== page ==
Booking your hotel/Airbnb apartments and plane tickets for the Schengen visa

Good morning, Firenze! (View from our apartment)

Airline ticket reservation
We didn’t pay for our airline ticket when we booked it, but we were still able to fulfill the Schengen visa requirement. And the embassy encourages applicants to book, but not yet buy, the ticket as much as possible.

I was thinking that if travel agencies can book an airplane ticket without my having to pay for it immediately, maybe I can do that too. We actually went to a travel agency to book our ticket, but they said they can only reserve a ticket thru them if we were availing of their tour package, too.

After screening several websites and comparing prices, we narrowed down our choices to two airlines: Qatar and Emirates. Between the two, Qatar was cheaper.

I called up Qatar Airways but the agent I talked to said they don’t hold long reservations.

I called up Emirates and they agreed to hold my reservation for over a week. I made sure that the flight I reserved is the same flight we’ll be taking if our Schengen visa is approved.

When our Schengen visa was approved, our reservation had already lapsed, so we just bought our tickets from Emirates online. Note that you are encouraged to book the same flight/airplane company that you used for your booking, as stated in the letter accompanying our visa.

Simply reserving our tickets saved us from worrying about the huge cost of plane tickets if we bought them before our visa was approved.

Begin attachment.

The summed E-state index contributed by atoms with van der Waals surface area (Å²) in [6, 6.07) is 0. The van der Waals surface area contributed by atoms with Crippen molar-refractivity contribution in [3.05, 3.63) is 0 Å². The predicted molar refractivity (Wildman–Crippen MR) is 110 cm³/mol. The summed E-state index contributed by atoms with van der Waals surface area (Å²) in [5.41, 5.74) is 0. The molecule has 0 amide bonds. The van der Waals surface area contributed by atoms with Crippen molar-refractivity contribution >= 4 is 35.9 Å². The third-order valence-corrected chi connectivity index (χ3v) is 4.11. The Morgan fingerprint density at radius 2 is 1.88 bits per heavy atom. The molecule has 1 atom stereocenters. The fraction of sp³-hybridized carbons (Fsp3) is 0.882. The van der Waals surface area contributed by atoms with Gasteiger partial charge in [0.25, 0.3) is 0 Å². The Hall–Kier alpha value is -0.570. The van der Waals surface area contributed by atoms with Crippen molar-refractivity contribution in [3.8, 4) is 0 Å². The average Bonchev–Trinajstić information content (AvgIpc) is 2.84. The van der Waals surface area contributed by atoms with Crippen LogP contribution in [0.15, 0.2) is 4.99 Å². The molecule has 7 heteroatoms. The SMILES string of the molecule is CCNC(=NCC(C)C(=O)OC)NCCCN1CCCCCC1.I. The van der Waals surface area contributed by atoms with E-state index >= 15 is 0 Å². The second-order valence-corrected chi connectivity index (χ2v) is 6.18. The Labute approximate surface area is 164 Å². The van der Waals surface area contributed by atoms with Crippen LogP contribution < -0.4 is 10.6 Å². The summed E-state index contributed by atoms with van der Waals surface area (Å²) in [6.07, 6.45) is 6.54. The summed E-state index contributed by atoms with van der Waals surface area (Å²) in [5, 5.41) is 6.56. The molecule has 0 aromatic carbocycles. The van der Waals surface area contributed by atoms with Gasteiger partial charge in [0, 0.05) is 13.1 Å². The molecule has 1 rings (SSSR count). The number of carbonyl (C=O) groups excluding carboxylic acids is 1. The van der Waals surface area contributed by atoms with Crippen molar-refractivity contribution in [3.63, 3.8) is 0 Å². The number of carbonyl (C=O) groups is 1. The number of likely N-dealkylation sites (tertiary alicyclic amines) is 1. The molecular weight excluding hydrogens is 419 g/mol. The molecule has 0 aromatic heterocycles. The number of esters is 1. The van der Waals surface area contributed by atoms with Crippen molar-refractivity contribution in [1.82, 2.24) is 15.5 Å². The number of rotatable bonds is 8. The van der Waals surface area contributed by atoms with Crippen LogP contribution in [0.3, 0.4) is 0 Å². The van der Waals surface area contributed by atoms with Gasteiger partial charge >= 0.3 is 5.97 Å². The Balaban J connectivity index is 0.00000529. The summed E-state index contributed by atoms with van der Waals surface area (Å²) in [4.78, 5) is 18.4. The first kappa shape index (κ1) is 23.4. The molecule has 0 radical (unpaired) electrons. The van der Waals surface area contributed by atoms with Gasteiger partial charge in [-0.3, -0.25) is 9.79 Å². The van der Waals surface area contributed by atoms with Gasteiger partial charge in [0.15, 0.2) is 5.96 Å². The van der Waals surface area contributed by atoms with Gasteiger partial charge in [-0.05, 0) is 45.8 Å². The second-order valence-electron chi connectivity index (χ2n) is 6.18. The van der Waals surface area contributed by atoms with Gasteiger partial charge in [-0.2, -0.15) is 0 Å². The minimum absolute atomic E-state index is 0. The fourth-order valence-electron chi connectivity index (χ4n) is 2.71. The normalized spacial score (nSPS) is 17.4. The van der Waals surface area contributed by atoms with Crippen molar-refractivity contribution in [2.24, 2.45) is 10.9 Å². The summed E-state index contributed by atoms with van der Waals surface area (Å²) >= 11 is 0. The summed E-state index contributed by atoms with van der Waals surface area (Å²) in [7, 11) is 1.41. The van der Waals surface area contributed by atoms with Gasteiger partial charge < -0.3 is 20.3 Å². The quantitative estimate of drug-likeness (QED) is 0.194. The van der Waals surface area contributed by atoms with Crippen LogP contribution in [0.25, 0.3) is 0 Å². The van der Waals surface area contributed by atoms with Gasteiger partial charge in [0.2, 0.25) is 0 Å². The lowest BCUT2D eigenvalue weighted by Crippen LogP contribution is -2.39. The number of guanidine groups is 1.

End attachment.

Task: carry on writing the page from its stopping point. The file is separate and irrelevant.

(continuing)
Reserving our accommodation

Airbnb
One of my dad’s requests was that each person should only spend around Php150,000 for the whole two weeks, and that was the budget I worked on. The budget also helped because I was the one who paid for all my expenses, except for our two hotels.

While I would have loved to have experienced European hostels, the total was still beyond the set budget so I finally opted for Airbnbs. Note: Make sure renting an apartment from your host is legal because there are issues that differ with every city.

My rules for choosing an Airbnb rental:

  • Must have at least three reviews already
  • Must have 4.5-5 star ratings
  • Must have beds for four adults
  • Proximity to the places we wanted to go to, or the center of the city
  • Must have a flexible or moderate policy

We were all excited for our apartments because we felt like we were going to live how the locals live. And I was right! Quite exciting to see our other “flatmates” and buy from the local grocery. However, buying food from the grocery was a bit of a challenge because the staff rarely spoke English.

Since I’m a newbie in Airbnb and had no ratings, I sent an introductory message to each host whose rental attracted me. Seven out of ten times, the response was positive. Most would even just reserve me for the dates I stated. It was amazing.

Here’s the sample message I sent (italics for emphasis)

Buongiorno! [I changed this according to the language of the country]

My name is Haeja, from the Philippines. I’m [age] and [my job].

My family and I are visiting [city] on [date we’ll be staying in that city]. We will be coming from [city], [country]. Is your place available for a [# of nights and days] stay? 🙂

[Then I ask my questions so we both know we fit what each other is looking for:]
Also, I would like to confirm that it will fit four adults?

Do we have to pay extra 2 euro/person tourist tax upon arrival, or pay anything else upon arrival? [yes, there is a tourist tax in some European countries i.e. Italy and Austria]

[Then I explain why I chose to rent from them]
I like your place because it looks cozy, it is within our budget, and it is near the places we want to go to.

[closing remarks] 
Looking forward to your response.

Kind regards,

Haeja